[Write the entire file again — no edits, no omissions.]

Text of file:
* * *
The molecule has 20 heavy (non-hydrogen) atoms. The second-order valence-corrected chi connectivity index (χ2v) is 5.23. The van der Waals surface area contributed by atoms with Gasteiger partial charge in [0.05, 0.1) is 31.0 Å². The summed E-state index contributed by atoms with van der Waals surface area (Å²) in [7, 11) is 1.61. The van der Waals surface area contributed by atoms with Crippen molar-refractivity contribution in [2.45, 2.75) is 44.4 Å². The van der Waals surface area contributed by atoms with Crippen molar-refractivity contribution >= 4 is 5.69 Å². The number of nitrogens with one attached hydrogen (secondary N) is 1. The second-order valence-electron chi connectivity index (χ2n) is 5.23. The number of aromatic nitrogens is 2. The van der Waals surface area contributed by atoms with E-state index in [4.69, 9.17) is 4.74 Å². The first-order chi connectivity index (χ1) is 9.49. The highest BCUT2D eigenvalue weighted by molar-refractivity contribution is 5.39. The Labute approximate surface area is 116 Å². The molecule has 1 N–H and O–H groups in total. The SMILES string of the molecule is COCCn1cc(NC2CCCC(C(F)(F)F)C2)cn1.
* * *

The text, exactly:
The molecule has 20 heavy (non-hydrogen) atoms. The second-order valence-corrected chi connectivity index (χ2v) is 5.23. The van der Waals surface area contributed by atoms with Gasteiger partial charge in [0.05, 0.1) is 31.0 Å². The summed E-state index contributed by atoms with van der Waals surface area (Å²) in [7, 11) is 1.61. The van der Waals surface area contributed by atoms with Crippen molar-refractivity contribution in [2.45, 2.75) is 44.4 Å². The van der Waals surface area contributed by atoms with Crippen molar-refractivity contribution >= 4 is 5.69 Å². The number of nitrogens with one attached hydrogen (secondary N) is 1. The second-order valence-electron chi connectivity index (χ2n) is 5.23. The number of aromatic nitrogens is 2. The van der Waals surface area contributed by atoms with E-state index in [4.69, 9.17) is 4.74 Å². The first-order chi connectivity index (χ1) is 9.49. The highest BCUT2D eigenvalue weighted by molar-refractivity contribution is 5.39. The Labute approximate surface area is 116 Å². The molecule has 1 N–H and O–H groups in total. The SMILES string of the molecule is COCCn1cc(NC2CCCC(C(F)(F)F)C2)cn1.